The mean duration of complaints during the acute phase was 1.7 ± 2.2 months (range: few days–12 months). Eight patients (13%) were asymptomatic and they were diagnosed because of the incidental discovery of papilledema. Of the patients with recorded symptoms, 50 had headaches (83.3%), 21 complained of blurred vision (35%), 12 suffered from vomiting (20%), 6 had diplopia due to sixth cranial nerve palsy (10%), and 3 complained of paresthesias (5%).
All patients had normal neuroimaging, either brain MRI (48.3%) or computed tomography (52.7%). The mean opening pressure on lumbar puncture was 38.4 ± 10.8 cm H2O (range: 20–60 cm H2O).
Four patients (6.7%) had conditions previously associated with increased intracranial pressure: 2 patients (3.3%) had polycystic ovary syndrome and 2 (3.3%) were treated with minocycline. In addition, 1 patient was treated for hypothyroidism and 1 patient was given a homeopathic drug before admission. Fifty-six (93.3%) patients had no relevant medical history, but 29 patients had a BMI >25 kg/m2. The prevalence of being overweight was higher in the pubertal group (2–11 years: 29.2%, 11–18 years: 61.1%; χ2 = 5.8, P < 0.05). Patients with PTCS but BMI ≤25 kg/m2 were significantly younger (8.4 ± 4.7 vs 12.6 ± 3.1 years, P < 0.001).
All the patients received acetazolamide as first line therapy. Fourteen patients (23.3%) were treated with second line therapy because of acetazolamide treatment failure. Among them, 7 patients (11.6%) received topiramate, 4 (6.6%) were treated with acetazolamide and corticosteroids, 2 (3.3%) received acetazolamide, corticosteroids, and topiramate and 1 patient (1.6%) was treated with acetazolamide, corticosteroids, and furosemide.
Treatment Course and Outcome
Forty-six patients (76.6%) responded to acetazolamide with complete resolution of headache within an average of 3.8 weeks (range: 1 week–4 months) from initiation of therapy and with resolution of papilledema.
The duration of drug therapy among the 46 patients who responded to acetazolamide ranged from 1 month to 5 years. In 27 patients (59%) treatment lasted less than 6 months, in 7 (15%) between 6 months and 1 year, in 5 (11%) 1–2 years and 7 (15%) were treated for more than 2 years. Thus, most responders (74%) received treatment for less than a year. One patient had their medication switched to topiramate because of side effects of acetazolamide.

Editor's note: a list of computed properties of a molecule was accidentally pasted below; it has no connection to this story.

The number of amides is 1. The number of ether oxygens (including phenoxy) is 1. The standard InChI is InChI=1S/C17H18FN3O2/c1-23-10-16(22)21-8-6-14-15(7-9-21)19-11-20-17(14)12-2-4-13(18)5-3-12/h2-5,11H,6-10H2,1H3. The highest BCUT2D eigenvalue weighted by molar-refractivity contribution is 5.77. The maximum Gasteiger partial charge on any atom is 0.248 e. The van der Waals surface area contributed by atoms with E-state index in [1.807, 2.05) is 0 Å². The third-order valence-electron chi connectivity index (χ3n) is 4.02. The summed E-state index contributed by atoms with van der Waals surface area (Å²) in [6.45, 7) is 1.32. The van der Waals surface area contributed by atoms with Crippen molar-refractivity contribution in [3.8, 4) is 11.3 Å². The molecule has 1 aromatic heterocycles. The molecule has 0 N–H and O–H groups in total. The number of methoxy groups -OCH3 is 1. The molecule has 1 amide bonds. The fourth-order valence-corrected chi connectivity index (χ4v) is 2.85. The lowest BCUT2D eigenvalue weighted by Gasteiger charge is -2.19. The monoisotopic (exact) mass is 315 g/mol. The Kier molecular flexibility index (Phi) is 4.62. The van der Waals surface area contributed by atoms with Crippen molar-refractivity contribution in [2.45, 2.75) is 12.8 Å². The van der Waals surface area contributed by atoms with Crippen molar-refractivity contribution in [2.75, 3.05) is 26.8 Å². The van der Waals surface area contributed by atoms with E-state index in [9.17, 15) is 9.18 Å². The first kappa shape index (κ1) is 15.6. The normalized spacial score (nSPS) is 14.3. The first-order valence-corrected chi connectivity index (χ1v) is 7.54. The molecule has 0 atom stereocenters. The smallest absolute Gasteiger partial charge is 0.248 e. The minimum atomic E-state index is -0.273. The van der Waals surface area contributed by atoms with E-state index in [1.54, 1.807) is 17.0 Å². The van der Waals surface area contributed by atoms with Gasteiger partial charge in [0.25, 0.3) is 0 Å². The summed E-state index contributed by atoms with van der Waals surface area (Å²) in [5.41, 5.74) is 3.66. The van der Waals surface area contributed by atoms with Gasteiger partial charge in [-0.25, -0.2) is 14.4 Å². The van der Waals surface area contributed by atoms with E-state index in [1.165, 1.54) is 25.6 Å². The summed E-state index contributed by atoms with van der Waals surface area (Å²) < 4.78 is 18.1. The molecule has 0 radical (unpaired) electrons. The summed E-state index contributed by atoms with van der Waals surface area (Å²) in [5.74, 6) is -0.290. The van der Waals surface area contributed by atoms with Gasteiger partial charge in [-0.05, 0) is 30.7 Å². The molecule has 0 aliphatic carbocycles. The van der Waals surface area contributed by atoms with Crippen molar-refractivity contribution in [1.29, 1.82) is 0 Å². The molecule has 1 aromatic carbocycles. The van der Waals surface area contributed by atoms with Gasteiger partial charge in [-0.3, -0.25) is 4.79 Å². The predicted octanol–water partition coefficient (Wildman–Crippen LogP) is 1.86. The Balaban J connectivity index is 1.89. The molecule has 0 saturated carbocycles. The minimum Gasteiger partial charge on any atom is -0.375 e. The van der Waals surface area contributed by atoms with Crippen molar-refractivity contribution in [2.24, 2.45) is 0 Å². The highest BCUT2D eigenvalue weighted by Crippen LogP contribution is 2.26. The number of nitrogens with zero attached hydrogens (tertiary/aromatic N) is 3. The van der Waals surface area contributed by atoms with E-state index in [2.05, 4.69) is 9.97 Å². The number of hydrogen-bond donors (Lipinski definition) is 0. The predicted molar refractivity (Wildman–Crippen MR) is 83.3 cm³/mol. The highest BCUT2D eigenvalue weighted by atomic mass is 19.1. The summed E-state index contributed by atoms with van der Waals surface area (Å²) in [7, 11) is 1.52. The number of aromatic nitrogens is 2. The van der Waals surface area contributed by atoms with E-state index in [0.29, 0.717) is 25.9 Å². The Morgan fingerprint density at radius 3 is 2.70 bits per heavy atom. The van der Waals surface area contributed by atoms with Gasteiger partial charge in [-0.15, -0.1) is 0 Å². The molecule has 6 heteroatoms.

Among the 14 (23.4%) nonresponders to acetazolamide, 9 patients (15%) required surgical intervention: 6 (10%) underwent lumboperitoneal shunt; 2 (3.3%) underwent foramen magnum decompression; 1 (1.7%) required 3 spinal taps. The indications for surgical intervention included intractable headaches despite pharmacological therapy, or headache relapse. No patient in our study underwent optic nerve sheath fenestration.
Table 1 summarizes the clinical data of the acetazolamide-responders vs the nonresponders. The only statistically significant difference between the 2 groups was age at onset. The nonresponders tended to present with PTCS at a younger age than the acetazolamide responders (8.7 ± 4.8 vs 11.5 ± 4.1 years, P = 0.04).
To identify the risk factors for nonresponse to drug therapy, we applied a logistic regression model that included the following variables: sex, age of onset, presence of etiology (vs idiopathic), BMI, duration of complaints, headache, blurred vision, vomiting, diplopia, paresthesia, tinnitus, opening pressure on LP (lumbar puncture), papilledema, and puberty. Using backward stepwise variable selection, we found that (with 95% CI [confidence interval]) male sex (odds ratio = 5.59 [0.67, 46.57], P = 0.112), older age of onset (odds ratio = 1.64 [1.19, 2.25], P = 0.02), idiopathic (odds ratio = 0.83 [0.008, 0.83], P = 0.034) and no headaches (odds ratio = 0.64 [0.003, 1.21], P = 0.67) were predictors of good response to medical treatment.
Of the responders, 3 patients were still under treatment during our study. Thirty-one out of the 43 responders (72%) remained asymptomatic after discontinuation of drug therapy, but 12 patients (26%) had a relapse of symptoms. We found that overall, 51.6% of patients with PTCS responded to the initial acetazolamide therapy with no relapse of symptoms (n = 31) and another 20% (n = 12) who had relapse of symptoms after discontinuation of acetazolamide, required longer periods of therapy to achieve a good response. Table 2 summarizes the differences between the relapse vs the nonrelapse subgroups among the responders group. On comparing these 2 subgroups, we found that the only statistically significant difference was younger age at onset in the relapse group than in nonrelapse group (8.9 ± 4.5 vs 12.1 ± 3.7 years, P < 0.05). The presence of BMI >25 kg/m2 or headaches did not significantly predict the rate of relapse (Table 2). It is important to note that all the patients with a relapse after acetazolamide discontinuation responded well to renewal of treatment and none required surgical intervention.